It cannot be doubted that the world crisis and the suffering and privations of the people resulting from the crisis are in some measure responsible for the dangerous upheavals of which we are the witness. In such periods discontent breeds hatred, and hatred leads to acts of violence and revolution, and often even to war.
Those who reproach injustice do so because they are afraid not of doing it but of suffering it.
And yet even in reaching for the beautiful there is beauty, and also in suffering whatever it is that one suffers en route.
For it is not because they fear doing unjust deeds, but because they fear suffering them, that those who blame injustice do so.
We are never so defenseless against suffering as when we love.
Suffering comes from three quarters: from our own body, which is destined to decay and dissolution, and cannot even dispense with anxiety and pain as danger-signals; from the outer world, which can rage against us with the most powerful and pitiless forces of destruction; and finally from our relations with other men.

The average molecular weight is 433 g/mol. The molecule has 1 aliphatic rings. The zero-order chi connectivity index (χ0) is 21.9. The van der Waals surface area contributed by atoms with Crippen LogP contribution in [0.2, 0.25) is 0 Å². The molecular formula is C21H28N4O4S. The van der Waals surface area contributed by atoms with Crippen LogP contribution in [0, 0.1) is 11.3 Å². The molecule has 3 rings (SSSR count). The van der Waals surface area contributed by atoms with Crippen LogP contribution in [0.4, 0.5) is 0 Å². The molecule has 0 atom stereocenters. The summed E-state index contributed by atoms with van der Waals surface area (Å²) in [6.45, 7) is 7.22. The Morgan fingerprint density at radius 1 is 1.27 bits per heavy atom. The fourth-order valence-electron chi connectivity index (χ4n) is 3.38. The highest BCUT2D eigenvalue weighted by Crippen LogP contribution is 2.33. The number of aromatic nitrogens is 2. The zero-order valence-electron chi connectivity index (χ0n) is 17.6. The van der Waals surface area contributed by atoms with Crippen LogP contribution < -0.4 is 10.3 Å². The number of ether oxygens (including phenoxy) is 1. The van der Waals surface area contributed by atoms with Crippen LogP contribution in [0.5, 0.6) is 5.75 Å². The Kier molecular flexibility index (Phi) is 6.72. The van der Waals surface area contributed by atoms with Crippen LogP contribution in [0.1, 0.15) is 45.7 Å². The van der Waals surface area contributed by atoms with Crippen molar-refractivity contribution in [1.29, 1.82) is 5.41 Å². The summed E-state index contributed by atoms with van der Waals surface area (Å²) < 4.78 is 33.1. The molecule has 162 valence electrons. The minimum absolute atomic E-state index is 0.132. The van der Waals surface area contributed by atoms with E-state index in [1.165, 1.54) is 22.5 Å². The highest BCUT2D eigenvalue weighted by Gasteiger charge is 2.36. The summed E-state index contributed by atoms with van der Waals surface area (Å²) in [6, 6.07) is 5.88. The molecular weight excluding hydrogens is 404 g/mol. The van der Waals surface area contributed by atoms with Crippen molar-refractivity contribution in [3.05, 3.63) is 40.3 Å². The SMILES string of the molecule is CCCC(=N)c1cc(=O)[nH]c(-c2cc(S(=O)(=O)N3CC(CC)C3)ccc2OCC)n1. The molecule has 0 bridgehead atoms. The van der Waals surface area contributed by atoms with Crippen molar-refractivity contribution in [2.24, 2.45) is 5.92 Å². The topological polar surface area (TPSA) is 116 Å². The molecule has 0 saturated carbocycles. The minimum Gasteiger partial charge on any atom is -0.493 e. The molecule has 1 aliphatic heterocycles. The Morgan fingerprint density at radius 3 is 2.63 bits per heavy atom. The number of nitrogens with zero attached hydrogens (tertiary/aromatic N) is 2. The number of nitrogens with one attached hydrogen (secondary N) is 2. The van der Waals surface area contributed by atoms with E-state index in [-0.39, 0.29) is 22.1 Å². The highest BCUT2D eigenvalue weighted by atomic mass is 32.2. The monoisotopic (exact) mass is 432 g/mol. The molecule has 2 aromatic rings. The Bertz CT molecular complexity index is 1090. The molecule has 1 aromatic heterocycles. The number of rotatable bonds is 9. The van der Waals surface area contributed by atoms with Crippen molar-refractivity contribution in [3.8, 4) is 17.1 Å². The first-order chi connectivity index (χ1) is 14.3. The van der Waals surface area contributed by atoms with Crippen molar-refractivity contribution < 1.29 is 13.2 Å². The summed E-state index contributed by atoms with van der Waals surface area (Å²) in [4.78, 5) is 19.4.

We are threatened with suffering from three directions: from our body, which is doomed to decay, from the external world which may rage against us with overwhelming and merciless force of destruction, and finally from our relations with other men. This last source is perhaps more painful to use than any other.
It is that we are never so defenceless against suffering as when we love, never so helplessly unhappy as when we have lost our loved object or its love.
In a word, man must create his own essence: it is in throwing himself into the world, suffering there, struggling there, that he gradually defines himself.
Her eyes stare at me but she seems not to see me; she looks as though she were lost in her suffering.